I’ve noticed that a lot of well-meaning people try to fight disability stigma by making disability unspeakable.
The logic seems to be like this:
- They notice that when people are seen as disabled, they are respected less.
- They call this stigma, and think of stigma as a very bad problem.
- They then try to figure out how to make stigma go away so that people will be respected more.
- They think that if no one was seen as disabled, there would be no stigma.
- They try to get people to pretend that disability doesn’t exist.
- They expect this to somehow improve the lives of people with disabilities. (On the grounds that if everyone ignores disability, there will be no disability stigma.)
This approach doesn’t work. Disability exists, whether or not anyone is willing to acknowledge it. When we try to fight stigma by ignoring disability, we send the message that disability is unacceptable.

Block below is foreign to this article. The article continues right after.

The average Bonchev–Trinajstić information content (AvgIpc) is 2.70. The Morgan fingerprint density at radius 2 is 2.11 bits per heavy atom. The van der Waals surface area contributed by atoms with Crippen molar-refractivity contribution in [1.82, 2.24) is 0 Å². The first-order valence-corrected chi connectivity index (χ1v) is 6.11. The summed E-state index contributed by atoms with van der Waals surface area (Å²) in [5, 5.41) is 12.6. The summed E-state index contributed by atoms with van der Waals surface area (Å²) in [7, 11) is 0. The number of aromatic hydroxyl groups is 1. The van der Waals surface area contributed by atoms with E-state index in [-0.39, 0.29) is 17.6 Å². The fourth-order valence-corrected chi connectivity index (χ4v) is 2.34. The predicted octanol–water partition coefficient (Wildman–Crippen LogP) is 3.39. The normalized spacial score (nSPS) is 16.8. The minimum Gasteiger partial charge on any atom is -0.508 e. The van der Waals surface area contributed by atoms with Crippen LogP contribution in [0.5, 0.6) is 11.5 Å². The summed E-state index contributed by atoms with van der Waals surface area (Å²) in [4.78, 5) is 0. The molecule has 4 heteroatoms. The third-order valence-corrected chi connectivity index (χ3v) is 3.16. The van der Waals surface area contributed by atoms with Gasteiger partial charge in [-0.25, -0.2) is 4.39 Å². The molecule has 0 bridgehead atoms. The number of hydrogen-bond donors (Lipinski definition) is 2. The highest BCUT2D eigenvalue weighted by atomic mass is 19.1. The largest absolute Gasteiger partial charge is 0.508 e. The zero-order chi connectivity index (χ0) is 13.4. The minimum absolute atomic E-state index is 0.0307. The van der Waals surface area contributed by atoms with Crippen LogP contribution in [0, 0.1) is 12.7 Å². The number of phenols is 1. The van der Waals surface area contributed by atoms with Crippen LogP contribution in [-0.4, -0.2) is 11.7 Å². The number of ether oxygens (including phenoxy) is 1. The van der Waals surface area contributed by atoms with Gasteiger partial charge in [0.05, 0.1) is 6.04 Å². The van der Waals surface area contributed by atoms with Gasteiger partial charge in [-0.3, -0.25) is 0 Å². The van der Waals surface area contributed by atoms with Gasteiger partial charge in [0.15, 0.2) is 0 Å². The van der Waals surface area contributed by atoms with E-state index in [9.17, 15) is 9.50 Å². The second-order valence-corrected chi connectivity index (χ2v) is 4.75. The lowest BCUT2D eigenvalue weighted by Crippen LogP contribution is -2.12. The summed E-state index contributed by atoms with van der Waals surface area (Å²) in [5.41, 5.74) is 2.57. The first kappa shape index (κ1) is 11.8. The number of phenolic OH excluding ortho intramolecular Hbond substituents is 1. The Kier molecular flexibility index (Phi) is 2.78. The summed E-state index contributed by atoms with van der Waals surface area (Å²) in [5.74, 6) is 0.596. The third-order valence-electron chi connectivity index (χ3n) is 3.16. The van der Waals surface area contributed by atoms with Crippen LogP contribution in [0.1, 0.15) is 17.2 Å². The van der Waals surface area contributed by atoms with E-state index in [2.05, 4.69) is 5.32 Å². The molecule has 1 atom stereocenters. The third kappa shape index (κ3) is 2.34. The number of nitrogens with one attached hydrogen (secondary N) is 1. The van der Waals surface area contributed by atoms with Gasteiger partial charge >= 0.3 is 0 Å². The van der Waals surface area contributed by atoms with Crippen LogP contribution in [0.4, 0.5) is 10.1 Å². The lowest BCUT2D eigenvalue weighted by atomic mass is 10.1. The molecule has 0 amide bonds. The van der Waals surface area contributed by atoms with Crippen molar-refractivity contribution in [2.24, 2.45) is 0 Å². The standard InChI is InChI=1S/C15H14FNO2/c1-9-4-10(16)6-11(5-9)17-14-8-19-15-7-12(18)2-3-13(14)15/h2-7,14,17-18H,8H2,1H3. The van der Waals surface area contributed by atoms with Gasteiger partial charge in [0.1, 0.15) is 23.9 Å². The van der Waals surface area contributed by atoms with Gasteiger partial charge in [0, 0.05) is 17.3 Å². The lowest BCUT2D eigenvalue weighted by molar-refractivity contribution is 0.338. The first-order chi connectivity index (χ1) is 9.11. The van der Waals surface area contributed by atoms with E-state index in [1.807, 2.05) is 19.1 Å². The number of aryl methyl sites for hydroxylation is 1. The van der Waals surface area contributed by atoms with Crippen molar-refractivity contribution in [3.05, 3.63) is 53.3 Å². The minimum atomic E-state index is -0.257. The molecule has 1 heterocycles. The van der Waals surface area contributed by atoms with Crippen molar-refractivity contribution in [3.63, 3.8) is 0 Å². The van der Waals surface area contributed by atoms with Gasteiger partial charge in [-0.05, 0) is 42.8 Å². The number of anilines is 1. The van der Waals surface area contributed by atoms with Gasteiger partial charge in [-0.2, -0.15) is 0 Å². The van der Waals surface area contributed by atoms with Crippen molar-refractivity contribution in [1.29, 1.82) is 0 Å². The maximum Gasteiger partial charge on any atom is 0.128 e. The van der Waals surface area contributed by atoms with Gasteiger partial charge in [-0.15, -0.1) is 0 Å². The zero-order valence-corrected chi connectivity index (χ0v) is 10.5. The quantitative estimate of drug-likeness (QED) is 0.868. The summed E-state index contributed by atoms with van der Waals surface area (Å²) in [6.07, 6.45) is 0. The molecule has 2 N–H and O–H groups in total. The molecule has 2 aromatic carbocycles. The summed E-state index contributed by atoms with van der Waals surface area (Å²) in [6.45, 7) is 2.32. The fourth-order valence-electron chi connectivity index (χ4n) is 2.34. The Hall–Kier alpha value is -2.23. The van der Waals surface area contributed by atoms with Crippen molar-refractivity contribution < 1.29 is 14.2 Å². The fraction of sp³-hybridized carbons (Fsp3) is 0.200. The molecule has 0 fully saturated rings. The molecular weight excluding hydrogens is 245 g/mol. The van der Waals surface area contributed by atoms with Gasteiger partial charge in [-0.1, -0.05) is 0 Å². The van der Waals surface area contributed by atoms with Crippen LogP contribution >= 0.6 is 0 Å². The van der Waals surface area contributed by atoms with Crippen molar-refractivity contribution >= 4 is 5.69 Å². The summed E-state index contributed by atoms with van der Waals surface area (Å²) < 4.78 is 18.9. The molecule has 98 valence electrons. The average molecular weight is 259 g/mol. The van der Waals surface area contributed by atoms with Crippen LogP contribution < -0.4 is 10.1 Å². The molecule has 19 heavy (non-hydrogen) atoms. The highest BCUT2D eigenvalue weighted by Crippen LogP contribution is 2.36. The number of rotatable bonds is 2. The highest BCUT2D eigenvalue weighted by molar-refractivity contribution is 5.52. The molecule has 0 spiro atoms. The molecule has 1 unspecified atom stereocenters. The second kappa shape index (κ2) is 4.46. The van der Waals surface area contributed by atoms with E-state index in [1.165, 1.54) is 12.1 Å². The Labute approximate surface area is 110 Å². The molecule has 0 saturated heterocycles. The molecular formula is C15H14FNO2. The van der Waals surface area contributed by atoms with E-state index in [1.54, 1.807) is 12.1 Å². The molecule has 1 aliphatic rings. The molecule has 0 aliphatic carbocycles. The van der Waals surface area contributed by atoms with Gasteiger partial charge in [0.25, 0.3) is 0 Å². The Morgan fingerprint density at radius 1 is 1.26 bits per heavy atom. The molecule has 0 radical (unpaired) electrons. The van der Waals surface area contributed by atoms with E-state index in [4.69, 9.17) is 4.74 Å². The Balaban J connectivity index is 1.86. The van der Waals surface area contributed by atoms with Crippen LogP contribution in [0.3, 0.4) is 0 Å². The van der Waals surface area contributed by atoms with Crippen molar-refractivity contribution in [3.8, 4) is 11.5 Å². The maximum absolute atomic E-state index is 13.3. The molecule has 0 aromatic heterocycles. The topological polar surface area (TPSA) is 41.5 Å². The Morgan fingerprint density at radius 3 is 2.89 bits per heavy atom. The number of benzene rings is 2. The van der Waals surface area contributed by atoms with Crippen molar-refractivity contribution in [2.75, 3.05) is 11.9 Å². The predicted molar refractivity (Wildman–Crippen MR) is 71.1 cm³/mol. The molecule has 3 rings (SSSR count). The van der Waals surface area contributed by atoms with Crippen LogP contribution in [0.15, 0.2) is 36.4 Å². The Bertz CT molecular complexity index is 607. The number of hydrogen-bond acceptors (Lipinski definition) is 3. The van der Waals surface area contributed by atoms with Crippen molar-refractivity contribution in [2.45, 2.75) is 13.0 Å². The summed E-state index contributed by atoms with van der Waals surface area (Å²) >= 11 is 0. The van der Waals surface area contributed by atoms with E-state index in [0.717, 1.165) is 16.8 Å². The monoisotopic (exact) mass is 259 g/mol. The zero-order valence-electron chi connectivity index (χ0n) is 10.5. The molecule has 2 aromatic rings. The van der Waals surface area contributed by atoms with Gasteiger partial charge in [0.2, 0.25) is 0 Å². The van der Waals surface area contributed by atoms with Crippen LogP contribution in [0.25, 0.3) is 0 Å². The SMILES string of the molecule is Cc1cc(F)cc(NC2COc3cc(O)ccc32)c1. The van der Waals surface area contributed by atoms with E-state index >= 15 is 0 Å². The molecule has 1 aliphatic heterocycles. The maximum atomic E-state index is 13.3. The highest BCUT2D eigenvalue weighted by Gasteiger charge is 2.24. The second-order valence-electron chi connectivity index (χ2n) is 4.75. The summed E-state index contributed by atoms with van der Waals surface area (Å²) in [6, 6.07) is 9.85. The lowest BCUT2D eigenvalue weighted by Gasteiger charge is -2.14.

When people are made to pretend that their disability does not exist, they learn that basic things about their body are unspeakable. When people are made to pretend someone else’s disability doesn’t exist, they learn that if they stopped ignoring basic things about them, it would be impossible to keep respecting them. These are not good lessons.
If you need to pretend someone isn’t disabled in order to respect them, you’re not really respecting them. You’re giving imaginary respect to an imaginary nondisabled person. People with disabilities deserve better. People with disabilities don’t need fake respect handed out as a consolation prize. People with disabilities need to be treated with real respect, as the people they really are.
If we want to fight stigma, we have to get real. Disability exists, and pretending that it doesn’t just makes the problem worse. Stigma is not caused by noticing disability; stigma is caused by ableist attitudes towards disability. It is ok to be disabled, it is not ok to be ableist, and it is upon all of us to build a culture that understands that.